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review 2018-12-11 22:32
Book Review of The Lore of Prometheus by Graham Austin-King
The Lore of Prometheus - Graham Austin-King

John Carver has three rules: Don't drink in the daytime, don't gamble when the luck has gone, and don't talk to the dead people who come to visit.

 

It has been almost five years since the incident in Kabul. Since the magic stirred within him and the stories began. Fleeing the army, running from the whispers, the guilt, and the fear he was losing his mind, Carver fell into addiction, dragging himself through life one day at a time.

 

Desperation has pulled him back to Afghanistan, back to the heat, the dust, and the truth he worked so hard to avoid. But there are others, obsessed with power and forbidden magics, who will stop at nothing to learn the truth of his gifts. Abducted and chained, Carver must break more than his own rules if he is to harness this power and survive.

 

Review 4.5 rounded up to 5*

 

This story is a fantastic mix of action, danger and magic. I loved it!

 

John Carver is an ex-soldier and war veteran. I liked this man a lot. He's someone you want watching your back, but he's seen and done things most civilians don't experience. He's faced danger and sacrificed much to protect others. When his squad was killed in Kabul five years before, his life changed forever. Some call it PTSD, others call it crazy, but John's also known to some as The Miracle of Kabul. To find out why you'll need to read the book. In dire need of funds, he finds himself headed back to Afghanistan as a security consultant. But things are not so simple, and as danger threatens, he will have to embrace his inner power once more.

 

Mackenzie Cartwright is a nurse working in Kabul, kidnapped while heading home after a shift at the local hospital. I liked her a lot too. She has an inner strength that shines through, even when dealing with her capture and subsequent torture.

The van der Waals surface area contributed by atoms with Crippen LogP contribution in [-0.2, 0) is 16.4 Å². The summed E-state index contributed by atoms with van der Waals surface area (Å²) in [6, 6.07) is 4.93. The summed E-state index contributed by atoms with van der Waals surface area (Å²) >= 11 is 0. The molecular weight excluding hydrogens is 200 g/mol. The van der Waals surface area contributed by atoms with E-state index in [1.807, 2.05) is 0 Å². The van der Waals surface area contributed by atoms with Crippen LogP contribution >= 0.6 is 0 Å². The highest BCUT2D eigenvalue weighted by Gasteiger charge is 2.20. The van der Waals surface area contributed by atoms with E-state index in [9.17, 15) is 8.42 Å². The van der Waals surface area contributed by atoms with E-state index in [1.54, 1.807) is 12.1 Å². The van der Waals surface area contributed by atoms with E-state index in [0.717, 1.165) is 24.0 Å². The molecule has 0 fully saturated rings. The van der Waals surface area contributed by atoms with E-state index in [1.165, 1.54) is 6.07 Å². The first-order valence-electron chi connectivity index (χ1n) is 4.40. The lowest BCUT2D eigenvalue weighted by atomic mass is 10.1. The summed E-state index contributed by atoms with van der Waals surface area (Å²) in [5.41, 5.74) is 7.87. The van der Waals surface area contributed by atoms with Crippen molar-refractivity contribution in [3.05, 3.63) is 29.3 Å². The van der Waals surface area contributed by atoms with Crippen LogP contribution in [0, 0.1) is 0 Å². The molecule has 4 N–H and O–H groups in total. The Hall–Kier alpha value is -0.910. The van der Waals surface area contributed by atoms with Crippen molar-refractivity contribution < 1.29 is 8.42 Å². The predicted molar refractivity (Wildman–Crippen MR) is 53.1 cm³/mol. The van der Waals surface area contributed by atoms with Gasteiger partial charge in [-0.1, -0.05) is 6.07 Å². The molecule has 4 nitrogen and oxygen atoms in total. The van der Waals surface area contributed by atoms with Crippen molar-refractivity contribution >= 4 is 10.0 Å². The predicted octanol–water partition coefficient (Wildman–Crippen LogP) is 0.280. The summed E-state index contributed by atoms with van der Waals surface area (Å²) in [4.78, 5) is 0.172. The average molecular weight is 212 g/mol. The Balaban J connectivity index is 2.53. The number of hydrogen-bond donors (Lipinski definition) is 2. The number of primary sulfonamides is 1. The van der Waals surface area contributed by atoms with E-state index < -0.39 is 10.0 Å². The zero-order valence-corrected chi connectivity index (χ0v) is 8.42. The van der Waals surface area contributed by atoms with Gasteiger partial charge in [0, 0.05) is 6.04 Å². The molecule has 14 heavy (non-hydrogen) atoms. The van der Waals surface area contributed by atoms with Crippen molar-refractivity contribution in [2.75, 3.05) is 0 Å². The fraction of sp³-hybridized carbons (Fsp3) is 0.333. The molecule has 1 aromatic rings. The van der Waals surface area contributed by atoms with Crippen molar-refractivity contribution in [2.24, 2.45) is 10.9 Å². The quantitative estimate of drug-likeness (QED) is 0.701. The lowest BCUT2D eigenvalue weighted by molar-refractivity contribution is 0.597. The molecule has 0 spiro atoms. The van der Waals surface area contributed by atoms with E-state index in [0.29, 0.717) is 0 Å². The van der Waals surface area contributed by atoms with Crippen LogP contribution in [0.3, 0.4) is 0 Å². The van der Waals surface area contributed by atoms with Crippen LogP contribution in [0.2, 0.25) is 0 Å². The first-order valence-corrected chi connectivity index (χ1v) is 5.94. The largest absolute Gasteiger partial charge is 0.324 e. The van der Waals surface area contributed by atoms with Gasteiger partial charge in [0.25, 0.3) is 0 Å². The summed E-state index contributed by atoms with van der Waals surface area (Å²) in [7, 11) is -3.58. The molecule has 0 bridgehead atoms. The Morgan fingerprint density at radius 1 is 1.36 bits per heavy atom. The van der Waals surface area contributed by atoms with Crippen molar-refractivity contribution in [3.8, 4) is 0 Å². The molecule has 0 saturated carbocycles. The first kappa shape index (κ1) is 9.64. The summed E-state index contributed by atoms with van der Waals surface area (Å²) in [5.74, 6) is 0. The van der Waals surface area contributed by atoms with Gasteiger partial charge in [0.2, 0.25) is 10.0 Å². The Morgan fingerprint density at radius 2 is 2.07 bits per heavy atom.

This story is not for the faint-hearted and told through John's and Mackenzie's point of view. I was riveted to the story from the first page and didn't put it down until I finished it. Having read Faithless in 2017, I was expecting a dark, atmospheric tale, and that's what I got, though it was a little less claustrophobic since its set in a desert rather than an underground mine. I could tell a lot of research had gone into the writing of this book, from the military-speak to the weapons used, and everything in between. None of the violence is gratuitous in any way; it only enhances the realistic feel to the story.

Both John and Mackenzie go through hell, so there's little wonder their psyche becomes fractured. I think it was Lewis Caroll, who's character, The Cheshire Cat, said (and I'm paraphrasing here), "We're all a little insane here." What is reality? What is normal? The author explores this concept and adds a twist to it. We know only a fraction of what the brain is capable of, so who's to say that there's no potential for our minds to evolve to use capabilities such as ESP, telekinesis and other paranormal activity. It would be interesting to find out. But it could be several decades, if not a few hundred years before the human mind is understood enough to know if these powers are latent within everyone. Or if it's our perception of the world around us that creates our reality. I find it intriguing.